“Some Coca-Cola executives had quietly been arguing for a reintroduction of the old formula as early as May. By mid-June, when soft drink sales usually start to rise, the numbers showed that new Coke was leveling among consumers. Some even began trying to obtain old Coke from overseas, where the new formula had not yet been introduced.”

   “Coke bottlers saw great difficulty having to promote a drink that had long been marketed as ‘The Real Thing,’ constant and unchanging, now that it had been changed.

With the company now fearing boycotts not only from its consumers but its bottlers, talks about reintroducing the old formula moved from ‘if’ to ‘when.’

   “On the afternoon of July 11, 1985, Coca-Cola executives announced the return of the original formula, 79 days after New Coke’s introduction. ABC News‘ Peter Jennings interrupted General Hospital with a special bulletin to share the news with viewers.  On the floor of the U.S. SenateDavid Pryor called the reintroduction ‘a meaningful moment in U.S. history.’ 

   “In the short run, the reintroduction of original Coca-Cola (branded as Coca-Cola Classic) saved Coke’s sales figures and brought it back in the good graces of many customers and bottlers. Phone calls and letters to the company were as joyful and thankful as they had been angry and depressed. ‘You would have thought we’d cured cancer,’ said one executive. ”

   “The new product continued to be marketed and sold, but the public saw little reason to embrace a product they had firmly rejected seven years earlier. Within about a year, New Coke was largely off American shelves. In July 2002, Coca-Cola announced that New Coke would be discontinued.”

   “No one at Coca-Cola was fired for the change. When Goizueta died in 1997, the company’s share price was well above what it was when he had taken over 16 years earlier and its position as market leader even more firmly established.”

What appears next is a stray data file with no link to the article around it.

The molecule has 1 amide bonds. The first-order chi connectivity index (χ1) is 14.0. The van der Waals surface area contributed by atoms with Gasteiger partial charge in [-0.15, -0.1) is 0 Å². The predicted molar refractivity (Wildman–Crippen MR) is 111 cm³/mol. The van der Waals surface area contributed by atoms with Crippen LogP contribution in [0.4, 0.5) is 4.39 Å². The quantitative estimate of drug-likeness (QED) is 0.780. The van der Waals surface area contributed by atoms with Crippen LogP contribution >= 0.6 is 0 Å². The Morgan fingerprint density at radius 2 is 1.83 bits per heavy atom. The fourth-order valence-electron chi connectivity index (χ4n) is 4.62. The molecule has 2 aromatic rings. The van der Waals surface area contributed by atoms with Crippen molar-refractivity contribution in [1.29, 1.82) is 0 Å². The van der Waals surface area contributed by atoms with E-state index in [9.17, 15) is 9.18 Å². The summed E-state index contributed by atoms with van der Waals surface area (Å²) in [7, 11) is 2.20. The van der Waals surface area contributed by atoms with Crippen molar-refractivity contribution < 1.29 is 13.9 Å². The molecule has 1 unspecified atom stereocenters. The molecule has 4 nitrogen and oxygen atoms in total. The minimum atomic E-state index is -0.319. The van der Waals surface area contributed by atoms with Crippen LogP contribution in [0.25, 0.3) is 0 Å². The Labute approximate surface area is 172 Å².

“The Coca-Cola Company’s apparently sudden reversal on New Coke led to conspiracy theories (all denied by the company), including:

   One, “The company intentionally changed the formula, hoping consumers would be upset and demand the original formula to return, which in turn would cause sales to spike. Company president Donald Keough answered this speculation by saying ‘We’re not that dumb, and we’re not that smart.’

    Two, “The switch was planned all along to cover the change from sugar-sweetened Coke to much less expensive high-fructose corn syrup.

   Three, “It provided cover for the final removal of all coca derivatives from the product to placate the Drug Enforcement Administration.

   It seems even bad ideas create a bit of nostalgia. In 2019, Coca-Cola reintroduced New Coke in limited quantities to promote the third season of the Netflix series Stranger Things, which was set in 1985.

About 500,000 cans of New Coke were produced for the promotion, to be sold mostly online. So many people were eager to buy it that the volume of orders crashed the Coca-Cola website.